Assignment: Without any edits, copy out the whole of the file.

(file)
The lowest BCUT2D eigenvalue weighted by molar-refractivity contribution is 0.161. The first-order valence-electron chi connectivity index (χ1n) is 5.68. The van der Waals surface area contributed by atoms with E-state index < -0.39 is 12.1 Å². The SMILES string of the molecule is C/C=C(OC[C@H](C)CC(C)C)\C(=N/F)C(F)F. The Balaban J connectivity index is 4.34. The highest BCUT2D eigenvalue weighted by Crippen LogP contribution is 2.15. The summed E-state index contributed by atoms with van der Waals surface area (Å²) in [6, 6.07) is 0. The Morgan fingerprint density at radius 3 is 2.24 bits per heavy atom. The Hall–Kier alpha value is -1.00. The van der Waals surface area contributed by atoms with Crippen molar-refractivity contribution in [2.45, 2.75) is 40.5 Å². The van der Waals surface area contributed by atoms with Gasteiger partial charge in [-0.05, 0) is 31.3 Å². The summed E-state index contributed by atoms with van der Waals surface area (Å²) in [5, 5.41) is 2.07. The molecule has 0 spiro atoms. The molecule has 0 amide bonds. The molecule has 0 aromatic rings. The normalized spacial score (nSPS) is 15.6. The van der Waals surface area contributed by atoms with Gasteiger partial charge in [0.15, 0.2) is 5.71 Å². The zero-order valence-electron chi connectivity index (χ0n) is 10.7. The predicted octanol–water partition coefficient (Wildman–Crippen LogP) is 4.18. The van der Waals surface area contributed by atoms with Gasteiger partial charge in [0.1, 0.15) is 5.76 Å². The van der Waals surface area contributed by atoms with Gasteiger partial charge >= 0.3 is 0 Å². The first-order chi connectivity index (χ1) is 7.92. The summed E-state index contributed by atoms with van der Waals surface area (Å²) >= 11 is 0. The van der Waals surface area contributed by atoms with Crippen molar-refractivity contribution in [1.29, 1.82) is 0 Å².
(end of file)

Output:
The lowest BCUT2D eigenvalue weighted by molar-refractivity contribution is 0.161. The first-order valence-electron chi connectivity index (χ1n) is 5.68. The van der Waals surface area contributed by atoms with E-state index < -0.39 is 12.1 Å². The SMILES string of the molecule is C/C=C(OC[C@H](C)CC(C)C)\C(=N/F)C(F)F. The Balaban J connectivity index is 4.34. The highest BCUT2D eigenvalue weighted by Crippen LogP contribution is 2.15. The summed E-state index contributed by atoms with van der Waals surface area (Å²) in [6, 6.07) is 0. The Morgan fingerprint density at radius 3 is 2.24 bits per heavy atom. The Hall–Kier alpha value is -1.00. The van der Waals surface area contributed by atoms with Crippen molar-refractivity contribution in [2.45, 2.75) is 40.5 Å². The van der Waals surface area contributed by atoms with Gasteiger partial charge in [-0.05, 0) is 31.3 Å². The summed E-state index contributed by atoms with van der Waals surface area (Å²) in [5, 5.41) is 2.07. The molecule has 0 spiro atoms. The molecule has 0 amide bonds. The molecule has 0 aromatic rings. The normalized spacial score (nSPS) is 15.6. The van der Waals surface area contributed by atoms with Gasteiger partial charge in [0.15, 0.2) is 5.71 Å². The zero-order valence-electron chi connectivity index (χ0n) is 10.7. The predicted octanol–water partition coefficient (Wildman–Crippen LogP) is 4.18. The van der Waals surface area contributed by atoms with Gasteiger partial charge in [0.1, 0.15) is 5.76 Å². The van der Waals surface area contributed by atoms with Gasteiger partial charge >= 0.3 is 0 Å². The first-order chi connectivity index (χ1) is 7.92. The summed E-state index contributed by atoms with van der Waals surface area (Å²) >= 11 is 0. The van der Waals surface area contributed by atoms with Crippen molar-refractivity contribution in [1.29, 1.82) is 0 Å².